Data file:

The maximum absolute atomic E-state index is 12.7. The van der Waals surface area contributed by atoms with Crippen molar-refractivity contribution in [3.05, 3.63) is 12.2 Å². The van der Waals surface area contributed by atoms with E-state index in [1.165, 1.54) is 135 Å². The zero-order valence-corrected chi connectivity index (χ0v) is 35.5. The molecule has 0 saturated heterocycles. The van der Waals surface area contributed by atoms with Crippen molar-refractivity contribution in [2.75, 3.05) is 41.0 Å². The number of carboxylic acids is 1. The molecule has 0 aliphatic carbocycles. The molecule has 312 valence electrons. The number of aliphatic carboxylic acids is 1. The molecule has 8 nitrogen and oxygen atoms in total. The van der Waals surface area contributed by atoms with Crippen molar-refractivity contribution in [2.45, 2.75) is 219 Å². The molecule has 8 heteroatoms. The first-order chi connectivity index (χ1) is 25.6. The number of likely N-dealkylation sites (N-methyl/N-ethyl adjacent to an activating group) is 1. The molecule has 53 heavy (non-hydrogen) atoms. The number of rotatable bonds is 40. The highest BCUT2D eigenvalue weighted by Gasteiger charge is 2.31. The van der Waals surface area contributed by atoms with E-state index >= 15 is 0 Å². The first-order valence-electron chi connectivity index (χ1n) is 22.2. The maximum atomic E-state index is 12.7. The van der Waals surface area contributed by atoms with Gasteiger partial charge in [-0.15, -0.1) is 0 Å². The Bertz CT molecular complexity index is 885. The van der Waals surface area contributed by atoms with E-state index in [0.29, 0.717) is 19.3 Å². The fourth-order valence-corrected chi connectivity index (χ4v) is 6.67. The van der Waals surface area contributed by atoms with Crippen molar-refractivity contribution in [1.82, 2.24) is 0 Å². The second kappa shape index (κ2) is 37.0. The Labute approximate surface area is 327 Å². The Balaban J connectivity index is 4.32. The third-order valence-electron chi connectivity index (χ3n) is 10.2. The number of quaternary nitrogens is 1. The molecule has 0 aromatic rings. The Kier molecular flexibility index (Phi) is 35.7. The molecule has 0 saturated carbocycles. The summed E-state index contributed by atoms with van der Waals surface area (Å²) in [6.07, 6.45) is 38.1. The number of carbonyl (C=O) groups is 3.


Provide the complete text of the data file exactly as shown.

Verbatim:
The maximum absolute atomic E-state index is 12.7. The van der Waals surface area contributed by atoms with Crippen molar-refractivity contribution in [3.05, 3.63) is 12.2 Å². The van der Waals surface area contributed by atoms with E-state index in [1.165, 1.54) is 135 Å². The zero-order valence-corrected chi connectivity index (χ0v) is 35.5. The molecule has 0 saturated heterocycles. The van der Waals surface area contributed by atoms with Crippen molar-refractivity contribution in [2.75, 3.05) is 41.0 Å². The number of carboxylic acids is 1. The molecule has 0 aliphatic carbocycles. The molecule has 312 valence electrons. The number of aliphatic carboxylic acids is 1. The molecule has 8 nitrogen and oxygen atoms in total. The van der Waals surface area contributed by atoms with Crippen molar-refractivity contribution in [2.45, 2.75) is 219 Å². The molecule has 8 heteroatoms. The first-order chi connectivity index (χ1) is 25.6. The number of likely N-dealkylation sites (N-methyl/N-ethyl adjacent to an activating group) is 1. The molecule has 53 heavy (non-hydrogen) atoms. The number of rotatable bonds is 40. The highest BCUT2D eigenvalue weighted by Gasteiger charge is 2.31. The van der Waals surface area contributed by atoms with E-state index >= 15 is 0 Å². The first-order valence-electron chi connectivity index (χ1n) is 22.2. The maximum atomic E-state index is 12.7. The van der Waals surface area contributed by atoms with Gasteiger partial charge in [-0.15, -0.1) is 0 Å². The Bertz CT molecular complexity index is 885. The van der Waals surface area contributed by atoms with E-state index in [0.29, 0.717) is 19.3 Å². The fourth-order valence-corrected chi connectivity index (χ4v) is 6.67. The van der Waals surface area contributed by atoms with Crippen molar-refractivity contribution in [1.82, 2.24) is 0 Å². The second kappa shape index (κ2) is 37.0. The Labute approximate surface area is 327 Å². The Balaban J connectivity index is 4.32. The third-order valence-electron chi connectivity index (χ3n) is 10.2. The number of quaternary nitrogens is 1. The molecule has 0 aromatic rings. The Kier molecular flexibility index (Phi) is 35.7. The molecule has 0 saturated carbocycles. The summed E-state index contributed by atoms with van der Waals surface area (Å²) in [6.07, 6.45) is 38.1. The number of carbonyl (C=O) groups is 3.